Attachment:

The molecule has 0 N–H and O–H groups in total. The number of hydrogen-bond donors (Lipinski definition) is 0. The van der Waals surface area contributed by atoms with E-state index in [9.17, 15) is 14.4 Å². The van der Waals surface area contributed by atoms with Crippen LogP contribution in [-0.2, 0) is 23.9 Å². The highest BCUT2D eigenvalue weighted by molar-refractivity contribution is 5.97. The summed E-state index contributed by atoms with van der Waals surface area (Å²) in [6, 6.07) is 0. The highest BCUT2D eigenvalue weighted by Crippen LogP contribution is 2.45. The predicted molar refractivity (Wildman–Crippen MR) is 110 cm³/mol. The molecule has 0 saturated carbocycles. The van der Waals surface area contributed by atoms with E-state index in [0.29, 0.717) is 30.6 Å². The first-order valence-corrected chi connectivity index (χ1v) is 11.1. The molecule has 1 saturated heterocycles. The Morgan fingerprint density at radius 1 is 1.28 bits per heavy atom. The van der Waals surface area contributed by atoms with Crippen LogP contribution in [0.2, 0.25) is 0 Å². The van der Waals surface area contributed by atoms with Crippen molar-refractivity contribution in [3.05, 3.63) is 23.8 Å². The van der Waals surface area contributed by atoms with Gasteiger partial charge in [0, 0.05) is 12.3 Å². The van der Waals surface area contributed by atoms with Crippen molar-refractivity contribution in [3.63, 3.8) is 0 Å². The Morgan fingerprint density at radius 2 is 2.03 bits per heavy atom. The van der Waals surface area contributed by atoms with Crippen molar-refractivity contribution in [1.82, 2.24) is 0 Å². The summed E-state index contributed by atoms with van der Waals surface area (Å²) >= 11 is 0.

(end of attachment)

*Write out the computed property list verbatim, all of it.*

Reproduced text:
The molecule has 0 N–H and O–H groups in total. The number of hydrogen-bond donors (Lipinski definition) is 0. The van der Waals surface area contributed by atoms with E-state index in [9.17, 15) is 14.4 Å². The van der Waals surface area contributed by atoms with Crippen LogP contribution in [-0.2, 0) is 23.9 Å². The highest BCUT2D eigenvalue weighted by molar-refractivity contribution is 5.97. The summed E-state index contributed by atoms with van der Waals surface area (Å²) in [6, 6.07) is 0. The highest BCUT2D eigenvalue weighted by Crippen LogP contribution is 2.45. The predicted molar refractivity (Wildman–Crippen MR) is 110 cm³/mol. The molecule has 0 saturated carbocycles. The van der Waals surface area contributed by atoms with E-state index in [0.29, 0.717) is 30.6 Å². The first-order valence-corrected chi connectivity index (χ1v) is 11.1. The molecule has 1 saturated heterocycles. The Morgan fingerprint density at radius 1 is 1.28 bits per heavy atom. The van der Waals surface area contributed by atoms with Crippen LogP contribution in [0.2, 0.25) is 0 Å². The van der Waals surface area contributed by atoms with Crippen molar-refractivity contribution in [3.05, 3.63) is 23.8 Å². The van der Waals surface area contributed by atoms with Gasteiger partial charge in [0, 0.05) is 12.3 Å². The van der Waals surface area contributed by atoms with Crippen molar-refractivity contribution in [3.63, 3.8) is 0 Å². The Morgan fingerprint density at radius 2 is 2.03 bits per heavy atom. The van der Waals surface area contributed by atoms with Crippen molar-refractivity contribution in [1.82, 2.24) is 0 Å². The summed E-state index contributed by atoms with van der Waals surface area (Å²) >= 11 is 0.